Laser Sensing of Cloud Composition: A Backscattered Depolarization Technique

Kuo-nan Liou Dept. of Atmospheric Sciences, University of Washington, Seattle 98195

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Henry Lahore Dept. of Atmospheric Sciences, University of Washington, Seattle 98195

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Abstract

Theoretical analyses reveal that the backscattered radiation from spherical water droplets retains the polarization of the incident energy, whereas radiation backscattered from non-spherical ice crystals is partially depolarized. It is demonstrated that depolarization from hexagonal crystals arises from rays undergoing internal reflections within the crystals. For randomly oriented ice crystals, depolarization is found to be independent of the incident polarization with a value of about 29%. However, preferred orientation may lead to the dependence of depolarization on the polarization state of the incident energy as well as the orientation plane.

Laboratory, experiments employing a 6328.k heliuin-neon laser have been carried out for the studies of the backscattered depolarization from clouds. A 2–4% depolarization ratio is observed from dense water clouds. For ice crystal clouds in the initial stage, the depolarization ratio is about 35%. Moreover, the dependence of depolarization on the incident polarization state and the size of ice crystals is also indicated in the experimental results. If the effect of multiple scattering is recognized, the experiments appear to verity fairly well the concept derived from the theoretical analyses.

On the basis of these theoretical and experimental studies, we demonstrate that the backscattered depolarization technique can be utilized to differentiate between ice and water clouds and to obtain valuable information on ice cloud composition.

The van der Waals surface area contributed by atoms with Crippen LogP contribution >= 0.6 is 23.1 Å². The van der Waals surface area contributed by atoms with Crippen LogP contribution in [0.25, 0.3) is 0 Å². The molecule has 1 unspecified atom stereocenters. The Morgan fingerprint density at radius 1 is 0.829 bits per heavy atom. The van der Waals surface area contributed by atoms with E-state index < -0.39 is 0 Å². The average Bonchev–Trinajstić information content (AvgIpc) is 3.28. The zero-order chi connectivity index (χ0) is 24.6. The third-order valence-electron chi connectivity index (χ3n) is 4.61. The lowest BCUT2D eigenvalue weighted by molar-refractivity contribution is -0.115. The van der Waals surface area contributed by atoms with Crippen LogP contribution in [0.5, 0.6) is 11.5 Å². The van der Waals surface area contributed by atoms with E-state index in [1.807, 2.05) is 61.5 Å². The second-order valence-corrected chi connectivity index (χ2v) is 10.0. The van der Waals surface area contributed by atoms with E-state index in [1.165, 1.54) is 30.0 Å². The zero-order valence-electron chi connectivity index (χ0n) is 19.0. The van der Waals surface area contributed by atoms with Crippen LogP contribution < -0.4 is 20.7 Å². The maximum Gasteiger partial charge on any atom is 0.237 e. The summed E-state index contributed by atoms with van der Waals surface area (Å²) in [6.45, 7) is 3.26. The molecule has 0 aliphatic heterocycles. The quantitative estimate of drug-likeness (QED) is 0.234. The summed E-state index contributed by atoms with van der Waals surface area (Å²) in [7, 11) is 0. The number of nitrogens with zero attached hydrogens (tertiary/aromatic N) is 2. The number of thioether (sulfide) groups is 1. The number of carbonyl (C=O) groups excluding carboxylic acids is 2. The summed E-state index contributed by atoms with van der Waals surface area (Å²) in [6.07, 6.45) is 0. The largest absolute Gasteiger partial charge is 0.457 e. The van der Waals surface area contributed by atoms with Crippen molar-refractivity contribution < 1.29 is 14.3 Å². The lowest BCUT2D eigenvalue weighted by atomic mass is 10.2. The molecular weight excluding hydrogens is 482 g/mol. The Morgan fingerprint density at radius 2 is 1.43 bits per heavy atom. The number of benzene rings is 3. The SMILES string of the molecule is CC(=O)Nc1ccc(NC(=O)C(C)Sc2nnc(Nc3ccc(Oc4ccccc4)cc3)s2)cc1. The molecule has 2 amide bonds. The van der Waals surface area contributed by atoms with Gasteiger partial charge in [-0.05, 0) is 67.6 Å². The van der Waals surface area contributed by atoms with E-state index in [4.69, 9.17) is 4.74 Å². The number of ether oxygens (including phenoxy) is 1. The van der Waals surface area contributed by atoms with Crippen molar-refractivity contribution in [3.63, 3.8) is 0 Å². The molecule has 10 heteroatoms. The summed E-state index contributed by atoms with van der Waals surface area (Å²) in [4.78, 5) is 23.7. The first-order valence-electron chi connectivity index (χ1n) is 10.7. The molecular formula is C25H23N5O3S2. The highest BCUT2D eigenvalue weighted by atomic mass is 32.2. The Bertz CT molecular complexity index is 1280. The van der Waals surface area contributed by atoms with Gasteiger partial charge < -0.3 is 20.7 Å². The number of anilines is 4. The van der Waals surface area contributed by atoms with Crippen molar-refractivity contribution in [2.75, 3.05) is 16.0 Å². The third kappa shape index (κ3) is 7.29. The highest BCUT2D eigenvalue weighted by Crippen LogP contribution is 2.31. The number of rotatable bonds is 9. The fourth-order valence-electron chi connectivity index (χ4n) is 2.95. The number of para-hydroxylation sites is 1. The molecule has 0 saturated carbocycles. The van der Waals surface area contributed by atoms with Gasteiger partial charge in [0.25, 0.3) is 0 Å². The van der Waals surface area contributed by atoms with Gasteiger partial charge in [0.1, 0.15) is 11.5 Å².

Abstract

Theoretical analyses reveal that the backscattered radiation from spherical water droplets retains the polarization of the incident energy, whereas radiation backscattered from non-spherical ice crystals is partially depolarized. It is demonstrated that depolarization from hexagonal crystals arises from rays undergoing internal reflections within the crystals. For randomly oriented ice crystals, depolarization is found to be independent of the incident polarization with a value of about 29%. However, preferred orientation may lead to the dependence of depolarization on the polarization state of the incident energy as well as the orientation plane.

Laboratory, experiments employing a 6328.k heliuin-neon laser have been carried out for the studies of the backscattered depolarization from clouds. A 2–4% depolarization ratio is observed from dense water clouds. For ice crystal clouds in the initial stage, the depolarization ratio is about 35%. Moreover, the dependence of depolarization on the incident polarization state and the size of ice crystals is also indicated in the experimental results. If the effect of multiple scattering is recognized, the experiments appear to verity fairly well the concept derived from the theoretical analyses.

On the basis of these theoretical and experimental studies, we demonstrate that the backscattered depolarization technique can be utilized to differentiate between ice and water clouds and to obtain valuable information on ice cloud composition.

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